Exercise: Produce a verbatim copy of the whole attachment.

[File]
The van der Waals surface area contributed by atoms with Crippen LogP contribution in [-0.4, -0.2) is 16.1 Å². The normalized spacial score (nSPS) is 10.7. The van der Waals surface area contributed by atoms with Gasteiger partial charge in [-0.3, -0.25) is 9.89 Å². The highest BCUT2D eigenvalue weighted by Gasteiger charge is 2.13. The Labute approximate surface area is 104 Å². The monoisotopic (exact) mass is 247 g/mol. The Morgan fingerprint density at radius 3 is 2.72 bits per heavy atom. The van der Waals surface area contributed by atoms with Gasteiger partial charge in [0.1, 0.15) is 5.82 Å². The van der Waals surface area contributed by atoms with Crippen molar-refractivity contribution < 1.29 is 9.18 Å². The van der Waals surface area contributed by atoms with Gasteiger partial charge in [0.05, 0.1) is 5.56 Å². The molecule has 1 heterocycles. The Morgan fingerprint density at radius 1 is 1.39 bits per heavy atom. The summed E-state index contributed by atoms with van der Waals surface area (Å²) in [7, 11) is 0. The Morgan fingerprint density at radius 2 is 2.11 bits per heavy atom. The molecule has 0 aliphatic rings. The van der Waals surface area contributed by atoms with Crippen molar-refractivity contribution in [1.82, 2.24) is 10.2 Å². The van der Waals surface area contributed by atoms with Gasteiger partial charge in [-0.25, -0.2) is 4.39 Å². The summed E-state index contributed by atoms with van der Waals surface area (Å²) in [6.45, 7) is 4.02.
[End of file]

The van der Waals surface area contributed by atoms with Crippen LogP contribution in [-0.4, -0.2) is 16.1 Å². The normalized spacial score (nSPS) is 10.7. The van der Waals surface area contributed by atoms with Gasteiger partial charge in [-0.3, -0.25) is 9.89 Å². The highest BCUT2D eigenvalue weighted by Gasteiger charge is 2.13. The Labute approximate surface area is 104 Å². The monoisotopic (exact) mass is 247 g/mol. The Morgan fingerprint density at radius 3 is 2.72 bits per heavy atom. The van der Waals surface area contributed by atoms with Gasteiger partial charge in [0.1, 0.15) is 5.82 Å². The van der Waals surface area contributed by atoms with Crippen molar-refractivity contribution < 1.29 is 9.18 Å². The van der Waals surface area contributed by atoms with Gasteiger partial charge in [0.05, 0.1) is 5.56 Å². The molecule has 1 heterocycles. The Morgan fingerprint density at radius 1 is 1.39 bits per heavy atom. The summed E-state index contributed by atoms with van der Waals surface area (Å²) in [7, 11) is 0. The Morgan fingerprint density at radius 2 is 2.11 bits per heavy atom. The molecule has 0 aliphatic rings. The van der Waals surface area contributed by atoms with Crippen molar-refractivity contribution in [1.82, 2.24) is 10.2 Å². The van der Waals surface area contributed by atoms with Gasteiger partial charge in [-0.25, -0.2) is 4.39 Å². The summed E-state index contributed by atoms with van der Waals surface area (Å²) in [6.45, 7) is 4.02.